If a terminator character occurs within the data, it is interpreted as a terminator, not as data, and the data after that character is interpreted as belonging to the next field or record. Therefore, choose your terminators carefully to make sure that they never appear in your data.

This was a problem, because my data actually could contain tabs, carriage returns and line feeds, which were the default separators.  It also definitely contained commas.  That puts all the common delimiters out of commission.  “Choose your terminators carefully” is pretty vague, but I figured why not give it a shot?

The approach I almost took was to use the ASCII “record separator” and “unit separator” (ASCII 30 and 31, HEX 0x1E and 0x1F respectively).   Here’s a blog post that nicely sums up the format and why it’s historically and logically valid.

Though it’s not well-documented (somewhat contra-documented), SQL Server supports this.   Even though they suggest that only “printable” characters and a small set of control characters are valid, I had no problem exporting an ASCII-delimited text file using a command like this:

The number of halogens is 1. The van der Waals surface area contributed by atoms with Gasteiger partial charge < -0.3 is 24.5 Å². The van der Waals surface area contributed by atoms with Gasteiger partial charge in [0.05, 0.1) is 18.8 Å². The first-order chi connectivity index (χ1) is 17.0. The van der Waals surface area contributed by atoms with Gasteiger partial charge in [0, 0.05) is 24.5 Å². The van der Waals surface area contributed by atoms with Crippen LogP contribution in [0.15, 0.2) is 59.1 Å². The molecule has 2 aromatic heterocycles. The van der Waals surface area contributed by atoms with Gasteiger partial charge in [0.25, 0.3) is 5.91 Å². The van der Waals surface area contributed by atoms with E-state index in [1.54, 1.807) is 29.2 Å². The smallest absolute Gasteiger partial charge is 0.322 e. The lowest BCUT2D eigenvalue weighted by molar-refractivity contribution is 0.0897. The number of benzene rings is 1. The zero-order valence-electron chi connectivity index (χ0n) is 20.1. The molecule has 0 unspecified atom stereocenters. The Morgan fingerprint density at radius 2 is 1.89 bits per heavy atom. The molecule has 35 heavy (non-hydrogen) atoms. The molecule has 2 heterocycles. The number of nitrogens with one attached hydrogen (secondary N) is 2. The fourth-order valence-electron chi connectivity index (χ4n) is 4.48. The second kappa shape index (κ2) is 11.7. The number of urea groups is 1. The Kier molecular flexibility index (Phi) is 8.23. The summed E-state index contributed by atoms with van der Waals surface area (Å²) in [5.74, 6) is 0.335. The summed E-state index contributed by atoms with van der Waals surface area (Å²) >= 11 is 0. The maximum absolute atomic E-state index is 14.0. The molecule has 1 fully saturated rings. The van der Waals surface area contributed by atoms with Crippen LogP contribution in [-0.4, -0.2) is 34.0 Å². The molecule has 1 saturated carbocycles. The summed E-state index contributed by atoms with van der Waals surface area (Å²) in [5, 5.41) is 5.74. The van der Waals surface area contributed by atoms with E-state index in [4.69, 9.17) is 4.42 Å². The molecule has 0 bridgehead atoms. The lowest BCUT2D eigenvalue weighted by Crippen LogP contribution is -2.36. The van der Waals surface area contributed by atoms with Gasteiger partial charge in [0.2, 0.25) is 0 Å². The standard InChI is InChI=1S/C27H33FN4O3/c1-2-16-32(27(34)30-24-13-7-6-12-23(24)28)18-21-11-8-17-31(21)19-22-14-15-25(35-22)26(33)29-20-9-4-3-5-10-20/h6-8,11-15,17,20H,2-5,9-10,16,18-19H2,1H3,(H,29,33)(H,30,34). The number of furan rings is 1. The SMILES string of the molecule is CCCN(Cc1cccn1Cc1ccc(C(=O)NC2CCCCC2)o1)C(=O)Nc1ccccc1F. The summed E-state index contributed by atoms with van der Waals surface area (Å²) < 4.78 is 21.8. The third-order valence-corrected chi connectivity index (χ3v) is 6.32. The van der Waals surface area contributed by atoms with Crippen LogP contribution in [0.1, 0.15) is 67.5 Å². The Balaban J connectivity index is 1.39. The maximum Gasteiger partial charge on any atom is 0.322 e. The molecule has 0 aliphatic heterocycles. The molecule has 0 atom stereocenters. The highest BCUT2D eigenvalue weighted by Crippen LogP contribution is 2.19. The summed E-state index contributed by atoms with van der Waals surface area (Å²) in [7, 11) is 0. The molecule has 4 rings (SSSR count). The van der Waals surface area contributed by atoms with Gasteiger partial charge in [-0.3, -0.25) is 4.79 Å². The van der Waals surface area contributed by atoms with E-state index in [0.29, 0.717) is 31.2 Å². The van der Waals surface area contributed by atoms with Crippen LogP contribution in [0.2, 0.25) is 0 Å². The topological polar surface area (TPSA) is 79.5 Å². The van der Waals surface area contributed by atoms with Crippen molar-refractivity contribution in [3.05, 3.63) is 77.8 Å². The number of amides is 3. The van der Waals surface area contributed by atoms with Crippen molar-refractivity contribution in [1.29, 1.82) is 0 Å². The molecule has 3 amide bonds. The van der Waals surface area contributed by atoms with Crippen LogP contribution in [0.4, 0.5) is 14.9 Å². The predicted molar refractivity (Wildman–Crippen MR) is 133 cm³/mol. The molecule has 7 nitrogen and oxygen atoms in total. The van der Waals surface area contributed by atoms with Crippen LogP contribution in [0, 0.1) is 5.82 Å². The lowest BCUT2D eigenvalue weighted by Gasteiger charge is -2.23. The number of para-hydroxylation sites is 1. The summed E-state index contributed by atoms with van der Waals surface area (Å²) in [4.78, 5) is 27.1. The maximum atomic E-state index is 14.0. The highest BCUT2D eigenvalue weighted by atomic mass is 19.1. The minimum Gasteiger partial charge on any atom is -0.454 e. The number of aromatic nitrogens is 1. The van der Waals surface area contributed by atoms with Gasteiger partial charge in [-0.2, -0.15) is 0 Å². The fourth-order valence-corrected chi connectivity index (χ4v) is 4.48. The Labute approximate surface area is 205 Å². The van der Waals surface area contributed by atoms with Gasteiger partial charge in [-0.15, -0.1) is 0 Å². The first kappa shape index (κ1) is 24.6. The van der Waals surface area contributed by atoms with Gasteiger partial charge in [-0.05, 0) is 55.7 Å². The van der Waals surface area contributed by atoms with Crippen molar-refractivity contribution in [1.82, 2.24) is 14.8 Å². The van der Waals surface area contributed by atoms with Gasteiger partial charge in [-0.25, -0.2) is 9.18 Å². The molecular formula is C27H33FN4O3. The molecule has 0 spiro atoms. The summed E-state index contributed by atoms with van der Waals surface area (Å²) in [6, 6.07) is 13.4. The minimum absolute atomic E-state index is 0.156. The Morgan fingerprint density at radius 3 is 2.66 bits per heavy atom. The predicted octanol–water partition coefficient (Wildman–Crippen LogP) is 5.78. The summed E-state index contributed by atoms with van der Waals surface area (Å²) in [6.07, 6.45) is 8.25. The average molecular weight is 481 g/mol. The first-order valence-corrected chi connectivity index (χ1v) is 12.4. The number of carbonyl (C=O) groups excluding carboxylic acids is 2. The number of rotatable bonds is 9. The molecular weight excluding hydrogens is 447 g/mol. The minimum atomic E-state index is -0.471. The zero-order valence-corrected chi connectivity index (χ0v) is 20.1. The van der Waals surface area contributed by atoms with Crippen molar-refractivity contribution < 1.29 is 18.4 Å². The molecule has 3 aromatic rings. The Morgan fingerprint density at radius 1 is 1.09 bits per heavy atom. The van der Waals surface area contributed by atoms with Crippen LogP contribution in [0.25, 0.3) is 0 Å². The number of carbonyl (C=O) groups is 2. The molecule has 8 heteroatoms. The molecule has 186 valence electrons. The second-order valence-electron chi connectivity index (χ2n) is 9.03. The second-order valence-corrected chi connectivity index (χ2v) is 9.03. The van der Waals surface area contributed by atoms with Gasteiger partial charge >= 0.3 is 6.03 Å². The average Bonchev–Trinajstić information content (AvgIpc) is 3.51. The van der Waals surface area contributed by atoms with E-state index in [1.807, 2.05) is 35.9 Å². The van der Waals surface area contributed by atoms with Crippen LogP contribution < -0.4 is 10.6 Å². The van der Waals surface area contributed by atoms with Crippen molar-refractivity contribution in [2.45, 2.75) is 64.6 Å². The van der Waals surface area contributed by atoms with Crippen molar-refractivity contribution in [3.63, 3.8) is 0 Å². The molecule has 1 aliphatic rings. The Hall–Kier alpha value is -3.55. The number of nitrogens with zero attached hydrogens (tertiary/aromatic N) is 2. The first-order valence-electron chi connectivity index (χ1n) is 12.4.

bcp SELECT "x,y FROM t" queryout "c:\filename.asc" -c -r 0x1e -t 0x1f -UTF8 -T -Slocalhost"

I didn’t get as far as trying the BULK INSERT on the other end, though, and here’s why…

Once I had that “ASCII delimited” file, I opened it in NotePad++ to verify that the format was readable and correct.  It was, but the effect wasn’t pretty.  I immediately realized that if I wanted to do anything else with this data–extract a column as text, import into Excel–I was going to have problems.  Excel’s text import wizard, for example, doesn’t support control characters other than tab.  This wasn’t really news to me as I see weird control characters in ASCII all the time working with magnetic stripes, bar codes, RFID, and other encoding and storage mechanisms.  Yes, you can eventually get at the data to a usable form with search and replace, or worst-case regular expressions, but why make it hard to manage if you don’t have to?